Disabling Wi-Fi on an LG Smart Refrigerator

Our LG LFXS30766S refrigerator is broadcasting an open Wi-Fi access point. I’m sure it’s doing that so LG’s Android app can connect to it and deliver pairing instructions for another AP. Sadly, there doesn’t seem to be any way to disable this feature. LG: If you’re listening, nobody asked for this garbage. Making the door shelves adjustable would be pretty great, though. A $2,300 fridge should have adjustable shelves.

I also see LG recently posted a firmware update for this fridge to their website. There are no release notes; You need proprietary hardware to install it, and it requires fridge disassembly. Seriously? I hope it’s not needed to close a gaping security hole in that open Wi-Fi access point… No, that would be silly. They’re never going to fix those security holes.

I may end up looking for a service manual so I can try to physically disable the Wi-Fi.

Welcome to the shitty future.

May 5, 2016 Update:

Forum discussion on refrigerator Wi-Fi
Video showing how to disable Wi-Fi on a Samsung refrigerator

Replacing Dropbox with BitTorrent Sync

[Edit 12/2015 – Since BitTorrent Sync hit 2.x, I’m no longer using it and I can no longer recommend it.]

Too many times, you’ve heard a cloud storage/sync product described as “like Dropbox.” There’s Box, OneDrive, Google Drive, iCloud Drive, Bitcasa, SpiderOak, Wuala, Transporter, and I’ve missed a bunch. It doesn’t matter because they’re all pretty bad, and nearly all have the same problem, which is that any data you upload can be decrypted by the provider. In the event of a bug or a breach, anyone could have access to your files.

BitTorrent Sync draws the inevitable comparison, but it’s different and better. It lets you sync folders between multiple machines, and it supports every major computing platform, but it works without a cloud component. It’s peer-to-peer, encrypted, and fast. Sync is in beta, but I replaced Dropbox with Sync over five months ago, and it’s been great. The most recent version even handles syncing OS X extended attributes with an intermediate Linux peer.

I’ve been using Sync to publish files to the web, replicate a Minecraft server, sync personal documents between my computers, access files on the go with my iPhone, automatically upload security camera footage offsite, and even back up my iPhone’s camera roll to a home computer. It works.

Sync makes ad-hoc sharing easy, with expiring and optionally read-only links. It’s one of the easiest and fastest ways to share large files.

The most intriguing feature of BitTorrent Sync is its ability to include peers that can sync without having a decryption key. I’ve taken advantage of that feature to keep a copy of my documents synchronized with my own cloud server. On that server, the file contents, names, and metadata are encrypted and I feel reasonably secure knowing that if someone hacked the server, my tax returns and security camera footage would remain private.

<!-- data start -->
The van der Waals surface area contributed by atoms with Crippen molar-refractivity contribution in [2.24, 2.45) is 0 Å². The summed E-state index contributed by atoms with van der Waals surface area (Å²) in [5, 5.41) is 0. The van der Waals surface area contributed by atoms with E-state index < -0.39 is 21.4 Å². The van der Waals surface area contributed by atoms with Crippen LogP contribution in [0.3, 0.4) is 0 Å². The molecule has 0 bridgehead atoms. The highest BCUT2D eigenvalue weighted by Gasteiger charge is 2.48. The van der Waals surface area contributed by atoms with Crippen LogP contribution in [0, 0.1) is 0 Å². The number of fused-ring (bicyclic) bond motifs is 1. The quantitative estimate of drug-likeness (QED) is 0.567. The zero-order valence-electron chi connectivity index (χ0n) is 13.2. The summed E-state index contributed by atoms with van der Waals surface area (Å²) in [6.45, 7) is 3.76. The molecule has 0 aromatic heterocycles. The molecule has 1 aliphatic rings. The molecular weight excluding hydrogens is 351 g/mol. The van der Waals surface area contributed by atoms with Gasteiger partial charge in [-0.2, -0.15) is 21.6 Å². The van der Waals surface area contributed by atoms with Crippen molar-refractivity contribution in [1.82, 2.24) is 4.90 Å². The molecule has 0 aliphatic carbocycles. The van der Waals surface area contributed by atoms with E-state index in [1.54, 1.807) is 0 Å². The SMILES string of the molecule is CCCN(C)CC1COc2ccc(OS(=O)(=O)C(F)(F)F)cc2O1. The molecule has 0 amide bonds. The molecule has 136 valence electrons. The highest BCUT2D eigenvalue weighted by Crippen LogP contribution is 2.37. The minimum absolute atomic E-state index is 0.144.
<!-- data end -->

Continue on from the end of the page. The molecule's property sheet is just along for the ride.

Sync is hard to get right, and BitTorrent Sync is impressive. On my wishlist: Hosted plans for folks who need the always-on aspect of cloud storage and can’t roll their own, and a Dropbox-compatible SDK for mobile app developers.

Migrating virtual machines from Amazon EC2 to Google Compute Engine

My Amazon EC2 discount contract is almost up, and I’ve been playing with Google Compute Engine (GCE). Initial impressions are that it’s faster and costs less money, particularly if you don’t want to pay up-front for EC2 reserved instances. Google’s web console is more modern than Amazon’s, though slightly less sophisticated. Google’s CLI tools are much faster and don’t require Java. Google’s API uses JSON instead of XML.

In terms of capabilities, GCE is not as advanced as EC2, but it’s vastly more powerful than Linode, Digital Ocean, and the like. One exception is that Google doesn’t permit sending SMTP directly from GCE instances. They have a partnership with Sendgrid for that. I’m using Mandrill instead, and so far I’m very pleased with that choice.

Migration from EC2 to GCE without re-installation

It’s possible to migrate virtual machines from EC2 to GCE. This post explains how I migrated my production Ubuntu 12.04 LTS instance. It’s not a detailed guide. If you possess a good amount of Linux operations knowledge, I hope the information here will help you do your own migration quickly.

Assumptions

Important differences between EC2 and GCE

EC2 uses Xen for virtualization. GCE uses KVM.

Most EC2 instances are paravirtualized (PV). They do not emulate actual PC hardware, and depend on Xen support in the kernel. Most of the time, EC2 instances use PVGRUB to boot. PVGRUB is part of the Amazon Kernel Image (aki-xxxxxxxx) associated with your instance. PVGRUB basically parses a GRUB configuration file in your root filesystem, figures out what kernel you want to boot, and tells Xen to boot it. You never actually run GRUB inside your instance.

With KVM, you have a full hardware virtual machine that emulates a PC. It requires a functioning bootloader in your boot disk image. Without one, you won’t boot. Fixing this, and using a kernel with the proper support, are the two main obstacles in migrating a machine from EC2 to GCE.

Let’s get started.

On EC2:

  • Snapshot your system before you do anything else. If you’re paranoid, create the snapshot while your system isn’t running.
  • Install a recent kernel. The Ubuntu 12.04 LTS kernel images don’t have the virtio SCSI driver needed by GCE. I used HPA’s 3.13.11 generic kernel. (These days it isn’t necessary to use a “virtual” kernel image. The generic ones have all the paravirtualized drivers and Xen/KVM guest support.)